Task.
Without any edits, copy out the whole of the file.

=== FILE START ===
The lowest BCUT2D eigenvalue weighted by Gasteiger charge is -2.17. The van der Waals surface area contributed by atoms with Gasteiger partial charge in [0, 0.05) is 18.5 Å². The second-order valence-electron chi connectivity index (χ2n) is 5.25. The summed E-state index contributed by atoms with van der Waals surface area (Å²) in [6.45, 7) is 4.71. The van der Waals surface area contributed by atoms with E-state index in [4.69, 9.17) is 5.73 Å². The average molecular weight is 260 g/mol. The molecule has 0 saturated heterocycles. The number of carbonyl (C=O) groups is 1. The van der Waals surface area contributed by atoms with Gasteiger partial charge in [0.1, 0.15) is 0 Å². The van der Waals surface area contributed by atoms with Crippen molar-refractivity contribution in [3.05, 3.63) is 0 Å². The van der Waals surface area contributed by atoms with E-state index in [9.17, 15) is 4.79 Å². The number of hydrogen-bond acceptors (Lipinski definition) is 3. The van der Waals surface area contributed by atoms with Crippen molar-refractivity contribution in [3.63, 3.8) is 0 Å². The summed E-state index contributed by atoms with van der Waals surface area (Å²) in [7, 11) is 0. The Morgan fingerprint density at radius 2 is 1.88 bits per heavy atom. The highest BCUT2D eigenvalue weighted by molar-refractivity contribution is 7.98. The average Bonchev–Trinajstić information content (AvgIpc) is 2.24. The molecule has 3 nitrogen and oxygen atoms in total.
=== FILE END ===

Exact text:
The lowest BCUT2D eigenvalue weighted by Gasteiger charge is -2.17. The van der Waals surface area contributed by atoms with Gasteiger partial charge in [0, 0.05) is 18.5 Å². The second-order valence-electron chi connectivity index (χ2n) is 5.25. The summed E-state index contributed by atoms with van der Waals surface area (Å²) in [6.45, 7) is 4.71. The van der Waals surface area contributed by atoms with E-state index in [4.69, 9.17) is 5.73 Å². The average molecular weight is 260 g/mol. The molecule has 0 saturated heterocycles. The number of carbonyl (C=O) groups is 1. The van der Waals surface area contributed by atoms with Gasteiger partial charge in [0.1, 0.15) is 0 Å². The van der Waals surface area contributed by atoms with Crippen molar-refractivity contribution in [3.05, 3.63) is 0 Å². The van der Waals surface area contributed by atoms with E-state index in [9.17, 15) is 4.79 Å². The number of hydrogen-bond acceptors (Lipinski definition) is 3. The van der Waals surface area contributed by atoms with Crippen molar-refractivity contribution in [3.63, 3.8) is 0 Å². The summed E-state index contributed by atoms with van der Waals surface area (Å²) in [7, 11) is 0. The Morgan fingerprint density at radius 2 is 1.88 bits per heavy atom. The highest BCUT2D eigenvalue weighted by molar-refractivity contribution is 7.98. The average Bonchev–Trinajstić information content (AvgIpc) is 2.24. The molecule has 3 nitrogen and oxygen atoms in total.